Wednesday, 04 December 2019
Belgium must make some key changes – and keep some things the same – if it wants to reach its climate goals, according to an upcoming report for policymakers.
Keeping the two ‘youngest’ nuclear power stations in Belgium open longer and making an efficient switch to electric vehicles are just two of the points set out by the Flemish engineering association IE-net in a new report.
According to the engineers, the Belgian economy faces a need for wide-reaching change, with a wide area of impact. To come up with their findings, they assessed primary energy consumption, the total amount of energy Belgium imports or produces, and the changes that are needed to eliminate greenhouse gas emissions.
The Energy and Electrical Engineering association intends to present their report with six recommendations for Belgian policymakers at an international energy conference in Brussels.
“After all, politicians should not only be busy with the next legislature but should also look ahead ten, twenty, thirty years”, said Jan Desmet, Professor of Electrical Engineering and Chairman of IE-Net.
Based on the analysis the report offers these recommendations to develop and support new technologies and accelerate our behaviour:
While renewable energy is becoming cheaper, a lot of research and development is still needed for new applications, and there is a need for Belgium to continue to focus fully on it, say engineers.
Technology can probably save us, but we will need applications that do not exist yet, they add. “All investments in wind and solar energy in Belgium today account for only 2% of the total energy consumption. Despite the fact that industry has started consuming less energy, cars are becoming more efficient, houses are being better insulated, this has led to a reduction of barely 0.8% per year in the total energy we need,” say the engineers.
The supply of renewable energy needs to be ten times greater and be used on a much larger scale, warns the report. This means investing in infrastructure for energy carriers of the future: for the import, transport and storage of large-scale and international renewable energy, hydrogen, e-fuels and also for CO2.
Since Belgium cannot produce that tenfold of green energy in its own country, it will have to import it, just as it is now importing crude oil or electricity from coal or lignite power stations. The government must ensure that Belgium develops the infrastructure needed for this, say the experts.
There are only two major energy technologies now, says Desmet. “Gas and electricity. That means that we will need pipelines.”
The plan to close all nuclear power plants by 2025 must be modified to ensure a continued supply of electricity, according to the report. It instead suggests postponing the closure of the ‘youngest’ plants, Doel 4 and Tihange 3, to facilitate the energy transition.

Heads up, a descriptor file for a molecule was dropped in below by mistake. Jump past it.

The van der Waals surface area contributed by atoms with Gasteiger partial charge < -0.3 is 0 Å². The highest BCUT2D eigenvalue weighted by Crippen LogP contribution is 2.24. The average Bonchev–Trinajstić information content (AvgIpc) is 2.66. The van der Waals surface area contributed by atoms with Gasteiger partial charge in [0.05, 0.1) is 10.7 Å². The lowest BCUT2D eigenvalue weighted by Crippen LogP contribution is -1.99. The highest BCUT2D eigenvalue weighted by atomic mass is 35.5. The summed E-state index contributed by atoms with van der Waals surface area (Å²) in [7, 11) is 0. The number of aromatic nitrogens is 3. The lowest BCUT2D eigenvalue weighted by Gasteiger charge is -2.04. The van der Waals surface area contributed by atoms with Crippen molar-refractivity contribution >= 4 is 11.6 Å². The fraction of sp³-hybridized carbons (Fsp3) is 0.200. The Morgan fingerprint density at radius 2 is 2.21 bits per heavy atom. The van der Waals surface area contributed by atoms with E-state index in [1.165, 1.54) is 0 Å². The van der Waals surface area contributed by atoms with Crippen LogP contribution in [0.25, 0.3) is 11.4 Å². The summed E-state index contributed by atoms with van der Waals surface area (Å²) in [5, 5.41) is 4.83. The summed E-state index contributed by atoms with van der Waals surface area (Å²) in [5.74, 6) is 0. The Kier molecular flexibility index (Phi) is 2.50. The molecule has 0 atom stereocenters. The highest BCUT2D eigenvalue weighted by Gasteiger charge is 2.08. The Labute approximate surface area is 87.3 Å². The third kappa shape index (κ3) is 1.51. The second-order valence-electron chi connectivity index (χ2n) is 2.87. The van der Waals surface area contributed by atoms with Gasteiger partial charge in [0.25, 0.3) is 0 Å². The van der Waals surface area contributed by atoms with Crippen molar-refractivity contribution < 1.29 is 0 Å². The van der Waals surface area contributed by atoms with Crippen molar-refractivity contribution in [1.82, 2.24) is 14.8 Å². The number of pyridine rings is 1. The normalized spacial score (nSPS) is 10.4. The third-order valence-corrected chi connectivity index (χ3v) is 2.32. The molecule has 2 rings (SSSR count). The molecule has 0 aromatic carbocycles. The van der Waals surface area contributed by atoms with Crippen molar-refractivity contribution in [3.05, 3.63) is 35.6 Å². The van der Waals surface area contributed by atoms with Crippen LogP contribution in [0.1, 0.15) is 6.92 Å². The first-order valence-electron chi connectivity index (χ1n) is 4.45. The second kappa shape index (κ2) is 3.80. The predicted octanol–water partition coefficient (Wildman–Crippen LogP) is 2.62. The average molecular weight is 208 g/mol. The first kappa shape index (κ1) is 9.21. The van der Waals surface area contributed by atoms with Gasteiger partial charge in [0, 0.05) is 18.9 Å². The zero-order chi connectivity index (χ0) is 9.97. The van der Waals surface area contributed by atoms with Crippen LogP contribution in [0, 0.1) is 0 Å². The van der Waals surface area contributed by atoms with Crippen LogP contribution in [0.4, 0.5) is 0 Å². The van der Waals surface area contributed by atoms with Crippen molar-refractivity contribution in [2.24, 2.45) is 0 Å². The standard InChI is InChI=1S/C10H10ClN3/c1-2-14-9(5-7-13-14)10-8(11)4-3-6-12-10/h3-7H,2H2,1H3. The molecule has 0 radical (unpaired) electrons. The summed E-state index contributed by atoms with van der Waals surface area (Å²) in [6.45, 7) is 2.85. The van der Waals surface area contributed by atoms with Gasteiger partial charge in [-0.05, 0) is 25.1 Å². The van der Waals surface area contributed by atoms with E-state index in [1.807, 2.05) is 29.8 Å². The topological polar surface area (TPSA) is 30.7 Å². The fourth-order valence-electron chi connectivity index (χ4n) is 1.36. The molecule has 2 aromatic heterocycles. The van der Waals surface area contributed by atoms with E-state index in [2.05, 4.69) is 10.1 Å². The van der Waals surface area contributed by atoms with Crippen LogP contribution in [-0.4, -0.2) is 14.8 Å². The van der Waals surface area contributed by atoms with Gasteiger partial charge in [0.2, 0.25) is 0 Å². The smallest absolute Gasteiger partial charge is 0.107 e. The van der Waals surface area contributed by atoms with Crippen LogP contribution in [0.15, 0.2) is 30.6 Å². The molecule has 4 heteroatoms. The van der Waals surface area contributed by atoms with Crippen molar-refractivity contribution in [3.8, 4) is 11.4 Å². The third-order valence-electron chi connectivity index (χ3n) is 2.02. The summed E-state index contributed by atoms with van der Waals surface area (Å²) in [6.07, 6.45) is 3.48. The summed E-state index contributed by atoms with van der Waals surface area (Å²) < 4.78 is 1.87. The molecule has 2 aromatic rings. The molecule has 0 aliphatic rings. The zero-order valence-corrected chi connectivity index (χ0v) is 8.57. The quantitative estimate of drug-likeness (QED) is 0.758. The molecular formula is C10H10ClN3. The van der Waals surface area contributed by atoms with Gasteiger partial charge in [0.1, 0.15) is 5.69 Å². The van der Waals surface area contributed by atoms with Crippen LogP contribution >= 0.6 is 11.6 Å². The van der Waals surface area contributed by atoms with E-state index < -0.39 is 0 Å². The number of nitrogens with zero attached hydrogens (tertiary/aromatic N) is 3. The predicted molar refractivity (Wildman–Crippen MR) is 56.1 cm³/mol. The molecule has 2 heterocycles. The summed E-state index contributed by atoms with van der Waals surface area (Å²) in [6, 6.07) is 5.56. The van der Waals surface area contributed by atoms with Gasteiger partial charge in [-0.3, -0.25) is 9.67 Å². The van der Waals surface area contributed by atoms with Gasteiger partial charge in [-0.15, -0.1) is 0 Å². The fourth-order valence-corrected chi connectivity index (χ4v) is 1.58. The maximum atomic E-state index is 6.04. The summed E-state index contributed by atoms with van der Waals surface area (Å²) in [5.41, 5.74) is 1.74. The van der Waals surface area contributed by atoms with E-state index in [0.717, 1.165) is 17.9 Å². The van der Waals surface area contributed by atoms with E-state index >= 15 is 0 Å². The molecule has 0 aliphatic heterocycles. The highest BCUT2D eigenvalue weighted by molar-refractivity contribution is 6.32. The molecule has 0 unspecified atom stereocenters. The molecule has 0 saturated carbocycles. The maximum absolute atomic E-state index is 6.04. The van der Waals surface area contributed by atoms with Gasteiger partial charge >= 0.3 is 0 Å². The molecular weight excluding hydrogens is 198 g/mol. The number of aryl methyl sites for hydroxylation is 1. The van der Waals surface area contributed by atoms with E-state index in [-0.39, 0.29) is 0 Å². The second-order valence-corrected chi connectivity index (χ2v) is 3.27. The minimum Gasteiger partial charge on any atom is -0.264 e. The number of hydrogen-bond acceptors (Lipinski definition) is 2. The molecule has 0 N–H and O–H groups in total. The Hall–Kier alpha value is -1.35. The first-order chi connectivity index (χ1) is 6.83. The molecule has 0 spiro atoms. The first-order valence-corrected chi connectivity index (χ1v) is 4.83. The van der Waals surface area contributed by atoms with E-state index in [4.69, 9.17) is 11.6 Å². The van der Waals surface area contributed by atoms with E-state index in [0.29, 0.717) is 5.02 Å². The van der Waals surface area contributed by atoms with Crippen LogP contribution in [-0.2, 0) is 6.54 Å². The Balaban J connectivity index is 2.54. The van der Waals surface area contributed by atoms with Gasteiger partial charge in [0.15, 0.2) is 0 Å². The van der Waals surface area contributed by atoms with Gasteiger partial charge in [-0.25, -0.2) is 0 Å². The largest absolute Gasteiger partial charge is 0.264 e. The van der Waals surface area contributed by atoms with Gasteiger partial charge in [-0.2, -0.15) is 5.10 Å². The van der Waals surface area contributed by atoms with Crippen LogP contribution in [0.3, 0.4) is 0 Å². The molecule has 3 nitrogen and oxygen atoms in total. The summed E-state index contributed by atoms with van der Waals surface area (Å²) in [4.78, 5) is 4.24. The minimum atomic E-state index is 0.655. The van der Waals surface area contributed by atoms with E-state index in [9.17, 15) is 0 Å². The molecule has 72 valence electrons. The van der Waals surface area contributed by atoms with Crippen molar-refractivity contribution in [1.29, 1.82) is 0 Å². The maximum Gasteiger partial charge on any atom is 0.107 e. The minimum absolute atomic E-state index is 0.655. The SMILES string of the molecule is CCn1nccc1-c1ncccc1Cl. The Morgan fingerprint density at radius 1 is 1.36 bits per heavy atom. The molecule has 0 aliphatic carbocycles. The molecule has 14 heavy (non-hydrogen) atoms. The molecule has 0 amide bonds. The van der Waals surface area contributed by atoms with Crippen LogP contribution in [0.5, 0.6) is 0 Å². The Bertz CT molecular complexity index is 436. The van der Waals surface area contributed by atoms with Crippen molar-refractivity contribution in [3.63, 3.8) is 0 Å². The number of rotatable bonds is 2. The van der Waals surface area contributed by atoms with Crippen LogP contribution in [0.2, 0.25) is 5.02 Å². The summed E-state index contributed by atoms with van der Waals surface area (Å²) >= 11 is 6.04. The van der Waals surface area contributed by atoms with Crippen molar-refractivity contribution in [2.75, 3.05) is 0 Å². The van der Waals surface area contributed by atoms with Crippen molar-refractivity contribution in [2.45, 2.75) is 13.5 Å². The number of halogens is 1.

It is one of the most striking measures they propose, but well-known climatologists such as Jean-Pascal van Ypersele support their statement.
“It’s not a good idea to stop at once in 2025. Let’s keep some nuclear power plants open for a little longer to look for climate-friendly alternatives in the meantime,” says Desmet.
Belgium has not had an ambitious climate plan so far, and was in danger of not even meeting the non-ambitious climate goals it did have, according to Desmet, VRT reports.
“We are just a small country. The growth of solar and wind energy is a lot easier in Germany, for example, because the free space in Germany is much larger,” said Desmet. “Nevertheless, Belgium could take other steps that are more difficult in other countries. Consider reducing the impact of CO2 emissions by tackling mobility.”
The government should also encourage behavioural changes to a greater extent, according to the engineers.
That can be done by making mobility in cities more difficult for cars, for example, according to Desmet. “In Denmark, they have created cycling lanes that are kept free of snow and ice in winter, while the usual roads for cars are not. That encourages people to take their bicycle. They will always choose for their own convenience or comfort,” he said.
Cutting out cars in favour of other modes of transport could be logistically difficult, but there are other solutions to cut down on emissions. “I think that it will be easier for society to give people an electric vehicle instead of abolishing company cars. Those cars are changed every four or five years, meaning we can electrify them in a short period of time,” explained Desmet.
By using a ‘polluter pays’ principle, a CO2 tax on all fossil fuels will create a powerful signal that will reduce energy consumption in all sectors, Nieuwsblad reports. The aim is not to produce less energy, but to emit less CO2. The tax will be necessary, according to the engineers. “If the government does not intervene now, and allows the free market to go about its business, all changes will be too little, too late,” they say.
Reducing the CO2 emission by 80 to 95% by 2050 can only be done by stopping the consumption of oil, coal and brown coal, according to the engineers.
Jules Johnston and Maïthé Chini
The Brussels Times